NBC News Correspondent Cynthia McFadden ’78, H’12 Declares Press is as Robust as Ever

Journalist Cynthia McFadden ’78, H’12, an award-winning senior investigative correspondent at NBC News, spoke to students at Bowdoin Monday night, describing the current media and political environment in a lively discussion moderated by Marina Affo ’17 and Harriet Fisher ’17.

Before NBC, she reported for twenty years for ABC News, serving 10 years as co-anchor of Nightline. A summa cum laude graduate of Bowdoin, McFadden holds a law degree from the Columbia University School of Law, and her reporting has been honored with Emmy, Peabody, duPont, and Foreign Press awards. A first-generation college student from Lewiston, Maine, she received an honorary degree from Bowdoin in 2012.

“Is the press still free?” was the first question posed by Harriet Fisher. The answer, according to McFadden, “is a resounding yes.”

But she warned that the current political environment for media is “chilling,” particularly for members of the press who don’t work for bigger, well-financed institutions. Even NBC is being investigated at the moment for some of its reporting, she noted.

Not that the press is intimidated. “Most of us feel invigorated by the need to do our jobs better and smarter, and more robustly,” she said.

Here are a few points McFadden made in her talk: 

“I do worry about the tenor of the times, and the tenor of the conversation. Administrations always see the press as a pain in the neck…but to declare us the enemy of the people is a bridge that none of us in our lifetimes has ever seen. It’s worrisome.”

“It is very hard to communicate with this White House. Getting a callback from this White House is not easy. What does a denial from this White House mean? You call the White House and say, ‘sources have told us X, Y, and Z.’ [They reply,] ‘Not true.’ What does that mean? In previous administrations, that conversation would have been very specific about particular parts of concern. They would say, ‘We would prefer you not to air this, we feel it will reveal national security secrets in a way that will expose the country to danger.’ Those are the kinds of concerns you listen to very carefully….But it is very hard to know what this administration means when they offer a full-throated denial. It is very difficult to work with that, without any specifics. To some extent, that can have a chilling effect.”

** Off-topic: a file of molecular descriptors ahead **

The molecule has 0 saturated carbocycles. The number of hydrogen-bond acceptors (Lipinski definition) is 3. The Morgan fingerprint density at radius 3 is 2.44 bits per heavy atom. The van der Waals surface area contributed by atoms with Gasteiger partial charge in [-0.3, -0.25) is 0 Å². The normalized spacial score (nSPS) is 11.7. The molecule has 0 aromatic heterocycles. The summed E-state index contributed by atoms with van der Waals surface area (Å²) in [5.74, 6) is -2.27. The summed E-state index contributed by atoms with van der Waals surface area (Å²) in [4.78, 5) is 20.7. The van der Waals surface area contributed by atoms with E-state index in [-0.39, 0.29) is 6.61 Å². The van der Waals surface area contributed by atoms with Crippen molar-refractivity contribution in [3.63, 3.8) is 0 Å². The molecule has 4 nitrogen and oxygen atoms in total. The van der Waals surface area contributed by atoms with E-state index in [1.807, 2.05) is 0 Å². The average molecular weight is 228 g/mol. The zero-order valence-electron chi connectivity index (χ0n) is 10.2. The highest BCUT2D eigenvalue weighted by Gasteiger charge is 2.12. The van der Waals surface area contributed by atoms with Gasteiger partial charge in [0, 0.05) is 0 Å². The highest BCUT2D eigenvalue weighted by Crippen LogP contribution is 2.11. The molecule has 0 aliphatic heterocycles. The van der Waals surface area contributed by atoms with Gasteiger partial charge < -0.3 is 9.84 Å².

“One thing the public is concerned about is the use of anonymous sources [in media reports]…How can you evaluate what I am telling if you don’t know what sources I’m relaying on? At the same time, many reports can’t be done at all if we don’t rely on anonymous sources. If you see a report I do or my colleague does, you can be sure that someone in the news organization knows who the source is and believes this person has access to the information they have given us. Often the person will have been — the term we use is ‘in the room’ — which is to say, the person was in the room when whatever was discussed, or the policy was revealed, or they were involved in the creation of it.”

In answer to a question how to sift through all news, particularly the onslaught of partisan, or polarized news, McFadden answered, “Why not embrace it? One of the notions is that more information is better than less information. The more disparate voices we read, the better our understanding….There isn’t one perfect pure place to go in happy heaven news land…where you can get everything. And you wouldn’t want that. So suck it all in, as much as you can, and ask questions.”

“Trusted news sources are a good place to start. There are many large media institutions that you should consider trusted. That doesn’t mean they always get it right. But by and large we strive to get the facts right. That doesn’t mean we have to be opinion-less. I’m certainly not opinion-less, but it does mean I have to be fair.”

“I don’t rue the day the Internet was invented. I don’t think this huge volume of often terrible information is bad for us. I think what is bad for us is not having enough of a critical sense of sorting things out.”

“Push the people who are doing the reporting. We actually read the comments people write. You can influence the kind of news you are getting, by bothering to write back. Every story we do is posted online. People are paid every day to read what you have to say on the bottom of those stories. So say it! … ‘Cynthia was so stupid. Even though she went to Bowdoin, that didn’t make any sense.’ Say it! Interact. Demand better. If they do a puffball piece, say, ‘Come on guys, get serious.’ You don’t have to passive recipients of the news.”

“It was a privilege to be here [at Bowdoin]. My teachers here, my classmates, changed me forever, and I am so grateful. It is such an honor to be back. This place is very special to me.”

 

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